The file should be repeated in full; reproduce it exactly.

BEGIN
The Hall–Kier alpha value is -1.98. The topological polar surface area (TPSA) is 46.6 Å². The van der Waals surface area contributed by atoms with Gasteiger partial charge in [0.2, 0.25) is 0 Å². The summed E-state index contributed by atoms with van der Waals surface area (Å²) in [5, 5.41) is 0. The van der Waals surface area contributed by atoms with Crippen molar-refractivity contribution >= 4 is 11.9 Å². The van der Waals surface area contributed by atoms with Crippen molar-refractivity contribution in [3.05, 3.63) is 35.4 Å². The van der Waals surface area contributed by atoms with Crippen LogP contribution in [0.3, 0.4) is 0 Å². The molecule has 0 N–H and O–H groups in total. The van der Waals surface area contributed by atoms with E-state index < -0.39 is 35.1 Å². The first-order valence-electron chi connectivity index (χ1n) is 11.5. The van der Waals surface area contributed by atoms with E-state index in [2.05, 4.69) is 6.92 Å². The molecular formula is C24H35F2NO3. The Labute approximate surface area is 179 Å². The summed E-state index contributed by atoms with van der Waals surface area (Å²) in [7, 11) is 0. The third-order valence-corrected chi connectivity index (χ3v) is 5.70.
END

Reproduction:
The Hall–Kier alpha value is -1.98. The topological polar surface area (TPSA) is 46.6 Å². The van der Waals surface area contributed by atoms with Gasteiger partial charge in [0.2, 0.25) is 0 Å². The summed E-state index contributed by atoms with van der Waals surface area (Å²) in [5, 5.41) is 0. The van der Waals surface area contributed by atoms with Crippen molar-refractivity contribution >= 4 is 11.9 Å². The van der Waals surface area contributed by atoms with Crippen molar-refractivity contribution in [3.05, 3.63) is 35.4 Å². The van der Waals surface area contributed by atoms with Crippen LogP contribution in [0.3, 0.4) is 0 Å². The molecule has 0 N–H and O–H groups in total. The van der Waals surface area contributed by atoms with E-state index < -0.39 is 35.1 Å². The first-order valence-electron chi connectivity index (χ1n) is 11.5. The van der Waals surface area contributed by atoms with E-state index in [2.05, 4.69) is 6.92 Å². The molecular formula is C24H35F2NO3. The Labute approximate surface area is 179 Å². The summed E-state index contributed by atoms with van der Waals surface area (Å²) in [7, 11) is 0. The third-order valence-corrected chi connectivity index (χ3v) is 5.70.